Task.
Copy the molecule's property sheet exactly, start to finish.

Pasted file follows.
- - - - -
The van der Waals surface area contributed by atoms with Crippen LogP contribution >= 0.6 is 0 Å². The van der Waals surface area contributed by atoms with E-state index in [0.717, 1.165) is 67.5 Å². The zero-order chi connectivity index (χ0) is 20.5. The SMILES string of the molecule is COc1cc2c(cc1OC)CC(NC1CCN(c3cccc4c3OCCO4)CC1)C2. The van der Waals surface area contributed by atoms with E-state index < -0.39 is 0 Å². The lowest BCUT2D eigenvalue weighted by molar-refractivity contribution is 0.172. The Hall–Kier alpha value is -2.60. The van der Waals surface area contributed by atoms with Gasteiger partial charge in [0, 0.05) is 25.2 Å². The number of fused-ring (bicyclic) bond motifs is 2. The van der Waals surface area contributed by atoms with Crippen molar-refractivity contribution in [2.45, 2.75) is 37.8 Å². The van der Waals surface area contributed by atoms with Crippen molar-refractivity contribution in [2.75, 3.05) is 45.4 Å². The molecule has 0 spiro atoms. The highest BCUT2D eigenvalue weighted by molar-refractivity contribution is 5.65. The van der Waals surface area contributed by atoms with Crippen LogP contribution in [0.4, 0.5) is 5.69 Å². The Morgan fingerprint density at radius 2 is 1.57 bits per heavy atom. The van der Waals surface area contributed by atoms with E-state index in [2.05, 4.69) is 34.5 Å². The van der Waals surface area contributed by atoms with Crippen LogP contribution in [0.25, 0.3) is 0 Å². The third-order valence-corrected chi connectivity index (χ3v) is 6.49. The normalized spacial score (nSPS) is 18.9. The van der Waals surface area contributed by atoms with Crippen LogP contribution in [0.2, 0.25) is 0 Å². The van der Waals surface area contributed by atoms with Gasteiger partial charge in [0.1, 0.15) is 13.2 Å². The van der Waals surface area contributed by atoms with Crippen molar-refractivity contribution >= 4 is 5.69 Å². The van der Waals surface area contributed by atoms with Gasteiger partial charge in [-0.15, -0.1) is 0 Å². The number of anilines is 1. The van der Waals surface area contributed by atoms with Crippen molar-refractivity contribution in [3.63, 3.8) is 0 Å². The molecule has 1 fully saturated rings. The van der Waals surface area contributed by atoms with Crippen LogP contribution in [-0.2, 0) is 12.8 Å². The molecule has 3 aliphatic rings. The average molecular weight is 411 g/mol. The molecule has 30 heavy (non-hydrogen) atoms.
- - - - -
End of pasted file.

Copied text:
The van der Waals surface area contributed by atoms with Crippen LogP contribution >= 0.6 is 0 Å². The van der Waals surface area contributed by atoms with E-state index in [0.717, 1.165) is 67.5 Å². The zero-order chi connectivity index (χ0) is 20.5. The SMILES string of the molecule is COc1cc2c(cc1OC)CC(NC1CCN(c3cccc4c3OCCO4)CC1)C2. The van der Waals surface area contributed by atoms with E-state index < -0.39 is 0 Å². The lowest BCUT2D eigenvalue weighted by molar-refractivity contribution is 0.172. The Hall–Kier alpha value is -2.60. The van der Waals surface area contributed by atoms with Gasteiger partial charge in [0, 0.05) is 25.2 Å². The number of fused-ring (bicyclic) bond motifs is 2. The van der Waals surface area contributed by atoms with Crippen molar-refractivity contribution in [2.45, 2.75) is 37.8 Å². The van der Waals surface area contributed by atoms with Crippen molar-refractivity contribution in [2.75, 3.05) is 45.4 Å². The molecule has 0 spiro atoms. The highest BCUT2D eigenvalue weighted by molar-refractivity contribution is 5.65. The van der Waals surface area contributed by atoms with Crippen LogP contribution in [0.4, 0.5) is 5.69 Å². The Morgan fingerprint density at radius 2 is 1.57 bits per heavy atom. The van der Waals surface area contributed by atoms with E-state index in [2.05, 4.69) is 34.5 Å². The van der Waals surface area contributed by atoms with Crippen LogP contribution in [0.25, 0.3) is 0 Å². The third-order valence-corrected chi connectivity index (χ3v) is 6.49. The normalized spacial score (nSPS) is 18.9. The van der Waals surface area contributed by atoms with Crippen LogP contribution in [0.2, 0.25) is 0 Å². The van der Waals surface area contributed by atoms with Gasteiger partial charge in [0.1, 0.15) is 13.2 Å². The van der Waals surface area contributed by atoms with Crippen molar-refractivity contribution >= 4 is 5.69 Å². The van der Waals surface area contributed by atoms with Gasteiger partial charge in [-0.15, -0.1) is 0 Å². The number of anilines is 1. The van der Waals surface area contributed by atoms with Crippen molar-refractivity contribution in [3.63, 3.8) is 0 Å². The molecule has 1 fully saturated rings. The van der Waals surface area contributed by atoms with Crippen LogP contribution in [-0.2, 0) is 12.8 Å². The molecule has 3 aliphatic rings. The average molecular weight is 411 g/mol. The molecule has 30 heavy (non-hydrogen) atoms.